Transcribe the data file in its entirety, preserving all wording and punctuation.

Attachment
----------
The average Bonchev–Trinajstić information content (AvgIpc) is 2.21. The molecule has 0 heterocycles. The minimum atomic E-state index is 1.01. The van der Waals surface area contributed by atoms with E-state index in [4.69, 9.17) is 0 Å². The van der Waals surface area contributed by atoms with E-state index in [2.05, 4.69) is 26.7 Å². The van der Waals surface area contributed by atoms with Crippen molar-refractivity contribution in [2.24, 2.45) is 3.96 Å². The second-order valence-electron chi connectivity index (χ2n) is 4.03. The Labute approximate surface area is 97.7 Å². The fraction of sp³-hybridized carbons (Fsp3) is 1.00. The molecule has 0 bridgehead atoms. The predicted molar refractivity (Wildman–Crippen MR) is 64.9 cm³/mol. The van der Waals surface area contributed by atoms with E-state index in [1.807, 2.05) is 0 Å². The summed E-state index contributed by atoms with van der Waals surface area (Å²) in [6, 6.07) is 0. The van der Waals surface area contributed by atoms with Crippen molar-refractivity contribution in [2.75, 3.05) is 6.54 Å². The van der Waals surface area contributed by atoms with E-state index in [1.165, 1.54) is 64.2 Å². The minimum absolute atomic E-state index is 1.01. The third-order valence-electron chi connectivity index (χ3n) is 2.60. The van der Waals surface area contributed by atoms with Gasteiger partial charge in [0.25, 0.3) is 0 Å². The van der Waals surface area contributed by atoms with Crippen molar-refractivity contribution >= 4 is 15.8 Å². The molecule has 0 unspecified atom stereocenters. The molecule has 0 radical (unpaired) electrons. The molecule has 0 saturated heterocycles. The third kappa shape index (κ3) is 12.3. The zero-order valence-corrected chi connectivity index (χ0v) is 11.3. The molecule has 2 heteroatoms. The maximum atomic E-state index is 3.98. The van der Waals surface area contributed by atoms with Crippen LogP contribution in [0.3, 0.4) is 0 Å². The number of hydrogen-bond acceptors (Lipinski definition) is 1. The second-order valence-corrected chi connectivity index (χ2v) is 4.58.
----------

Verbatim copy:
The average Bonchev–Trinajstić information content (AvgIpc) is 2.21. The molecule has 0 heterocycles. The minimum atomic E-state index is 1.01. The van der Waals surface area contributed by atoms with E-state index in [4.69, 9.17) is 0 Å². The van der Waals surface area contributed by atoms with E-state index in [2.05, 4.69) is 26.7 Å². The van der Waals surface area contributed by atoms with Crippen molar-refractivity contribution in [2.24, 2.45) is 3.96 Å². The second-order valence-electron chi connectivity index (χ2n) is 4.03. The Labute approximate surface area is 97.7 Å². The fraction of sp³-hybridized carbons (Fsp3) is 1.00. The molecule has 0 bridgehead atoms. The predicted molar refractivity (Wildman–Crippen MR) is 64.9 cm³/mol. The van der Waals surface area contributed by atoms with E-state index in [1.807, 2.05) is 0 Å². The summed E-state index contributed by atoms with van der Waals surface area (Å²) in [6, 6.07) is 0. The van der Waals surface area contributed by atoms with Crippen molar-refractivity contribution in [2.75, 3.05) is 6.54 Å². The van der Waals surface area contributed by atoms with E-state index in [1.165, 1.54) is 64.2 Å². The minimum absolute atomic E-state index is 1.01. The third-order valence-electron chi connectivity index (χ3n) is 2.60. The van der Waals surface area contributed by atoms with Gasteiger partial charge in [0.25, 0.3) is 0 Å². The van der Waals surface area contributed by atoms with Crippen molar-refractivity contribution >= 4 is 15.8 Å². The molecule has 0 unspecified atom stereocenters. The molecule has 0 radical (unpaired) electrons. The molecule has 0 saturated heterocycles. The third kappa shape index (κ3) is 12.3. The zero-order valence-corrected chi connectivity index (χ0v) is 11.3. The molecule has 2 heteroatoms. The maximum atomic E-state index is 3.98. The van der Waals surface area contributed by atoms with Crippen LogP contribution in [0.3, 0.4) is 0 Å². The number of hydrogen-bond acceptors (Lipinski definition) is 1. The second-order valence-corrected chi connectivity index (χ2v) is 4.58.